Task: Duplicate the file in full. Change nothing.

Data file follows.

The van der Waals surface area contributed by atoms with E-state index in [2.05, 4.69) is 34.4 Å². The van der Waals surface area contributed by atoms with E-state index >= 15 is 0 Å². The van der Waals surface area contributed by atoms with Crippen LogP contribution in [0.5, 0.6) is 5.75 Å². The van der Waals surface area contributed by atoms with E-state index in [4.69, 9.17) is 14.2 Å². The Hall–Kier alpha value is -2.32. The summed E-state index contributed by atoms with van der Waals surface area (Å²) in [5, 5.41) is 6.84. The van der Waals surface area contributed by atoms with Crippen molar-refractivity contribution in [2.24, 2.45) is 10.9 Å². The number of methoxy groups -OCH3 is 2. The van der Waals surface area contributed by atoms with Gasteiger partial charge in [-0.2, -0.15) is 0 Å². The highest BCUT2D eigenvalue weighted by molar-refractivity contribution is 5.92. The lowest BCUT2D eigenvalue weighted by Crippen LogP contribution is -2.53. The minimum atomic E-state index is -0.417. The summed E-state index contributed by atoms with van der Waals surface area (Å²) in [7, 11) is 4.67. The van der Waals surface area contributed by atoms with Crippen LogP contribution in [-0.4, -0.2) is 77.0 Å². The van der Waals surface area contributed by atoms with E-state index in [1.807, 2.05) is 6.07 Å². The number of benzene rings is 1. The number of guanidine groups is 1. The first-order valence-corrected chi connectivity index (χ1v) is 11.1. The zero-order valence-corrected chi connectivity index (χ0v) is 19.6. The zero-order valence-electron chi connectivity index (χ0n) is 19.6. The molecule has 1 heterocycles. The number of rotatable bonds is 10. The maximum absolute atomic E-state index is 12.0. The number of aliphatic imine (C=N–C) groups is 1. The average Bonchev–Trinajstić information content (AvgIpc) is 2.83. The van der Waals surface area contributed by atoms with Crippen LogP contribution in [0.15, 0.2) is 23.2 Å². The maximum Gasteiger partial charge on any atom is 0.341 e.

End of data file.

The van der Waals surface area contributed by atoms with E-state index in [2.05, 4.69) is 34.4 Å². The van der Waals surface area contributed by atoms with E-state index >= 15 is 0 Å². The van der Waals surface area contributed by atoms with Crippen LogP contribution in [0.5, 0.6) is 5.75 Å². The van der Waals surface area contributed by atoms with E-state index in [4.69, 9.17) is 14.2 Å². The Hall–Kier alpha value is -2.32. The summed E-state index contributed by atoms with van der Waals surface area (Å²) in [5, 5.41) is 6.84. The van der Waals surface area contributed by atoms with Crippen molar-refractivity contribution in [2.24, 2.45) is 10.9 Å². The number of methoxy groups -OCH3 is 2. The van der Waals surface area contributed by atoms with Gasteiger partial charge in [-0.2, -0.15) is 0 Å². The highest BCUT2D eigenvalue weighted by molar-refractivity contribution is 5.92. The lowest BCUT2D eigenvalue weighted by Crippen LogP contribution is -2.53. The minimum atomic E-state index is -0.417. The summed E-state index contributed by atoms with van der Waals surface area (Å²) in [7, 11) is 4.67. The van der Waals surface area contributed by atoms with Crippen LogP contribution in [-0.4, -0.2) is 77.0 Å². The van der Waals surface area contributed by atoms with E-state index in [1.807, 2.05) is 6.07 Å². The number of benzene rings is 1. The number of guanidine groups is 1. The first-order valence-corrected chi connectivity index (χ1v) is 11.1. The zero-order valence-corrected chi connectivity index (χ0v) is 19.6. The zero-order valence-electron chi connectivity index (χ0n) is 19.6. The molecule has 1 heterocycles. The number of rotatable bonds is 10. The maximum absolute atomic E-state index is 12.0. The number of aliphatic imine (C=N–C) groups is 1. The average Bonchev–Trinajstić information content (AvgIpc) is 2.83. The van der Waals surface area contributed by atoms with Crippen LogP contribution in [0.15, 0.2) is 23.2 Å². The maximum Gasteiger partial charge on any atom is 0.341 e.